The coffee chain hit the headlines this week when The Sun splashed with the story that ‘Starberks’ wastes 23 million litres of water each day because staff worldwide are told to run taps non-stop.
Speaking to PRWeek after the story broke, an agency source said the coffee chain had been advised previously that the practice would be a risk to its ethical position.
The source claimed that agency staffers had pointed out the risk to Starbucks during their mandatory shifts at one of the chain’s stores – which all of the firm’s PR agencies have to undertake.
‘We warned them several years ago that their usage of water was not good for their environmental credentials and could be a potential problem for them. They listened, but they didn’t do anything about it,’ said the senior-level source.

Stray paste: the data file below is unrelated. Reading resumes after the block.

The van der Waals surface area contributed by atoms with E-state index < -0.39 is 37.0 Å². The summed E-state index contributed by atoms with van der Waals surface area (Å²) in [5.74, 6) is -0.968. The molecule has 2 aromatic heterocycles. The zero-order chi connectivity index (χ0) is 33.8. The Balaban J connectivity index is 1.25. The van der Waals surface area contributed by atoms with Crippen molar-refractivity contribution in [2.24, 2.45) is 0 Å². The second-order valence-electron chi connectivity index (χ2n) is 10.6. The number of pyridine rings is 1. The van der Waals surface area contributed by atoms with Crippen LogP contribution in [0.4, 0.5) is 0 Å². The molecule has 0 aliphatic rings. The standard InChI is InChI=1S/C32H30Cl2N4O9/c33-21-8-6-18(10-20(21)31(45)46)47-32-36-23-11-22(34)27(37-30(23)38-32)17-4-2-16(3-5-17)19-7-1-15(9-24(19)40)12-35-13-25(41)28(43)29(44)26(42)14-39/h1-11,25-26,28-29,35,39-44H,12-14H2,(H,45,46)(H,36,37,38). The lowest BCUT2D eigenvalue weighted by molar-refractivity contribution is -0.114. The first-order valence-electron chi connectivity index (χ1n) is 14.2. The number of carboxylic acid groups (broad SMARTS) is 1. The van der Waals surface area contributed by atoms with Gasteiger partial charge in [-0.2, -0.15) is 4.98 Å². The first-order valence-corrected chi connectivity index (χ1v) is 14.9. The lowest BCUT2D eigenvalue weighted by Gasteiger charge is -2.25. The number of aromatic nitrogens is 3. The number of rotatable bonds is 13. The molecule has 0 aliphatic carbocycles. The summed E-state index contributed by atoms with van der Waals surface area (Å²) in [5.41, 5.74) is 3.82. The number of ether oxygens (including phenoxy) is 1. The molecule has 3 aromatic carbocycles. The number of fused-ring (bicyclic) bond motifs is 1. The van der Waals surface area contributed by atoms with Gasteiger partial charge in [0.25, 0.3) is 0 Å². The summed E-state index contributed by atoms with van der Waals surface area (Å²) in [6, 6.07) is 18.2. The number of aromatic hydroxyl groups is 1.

Starbucks declined to comment. When The Sun story first broke on Monday, Starbucks defended its actions.
However, the next day the coffee chain agreed to turn off its taps following the media pressure.
Starbucks has come under fire for its ethical credentials in the past. Earlier this year it hired Fishburn Hedges for a wide-ranging UK corporate comms and public affairs brief to boost its CSR credentials (PRWeek, 25 July).
Rival high-street coffee chain Costa Coffee also decided to re-evaluate its ethical credentials when it appointed Grayling to promote the brand earlier this year (PRWeek,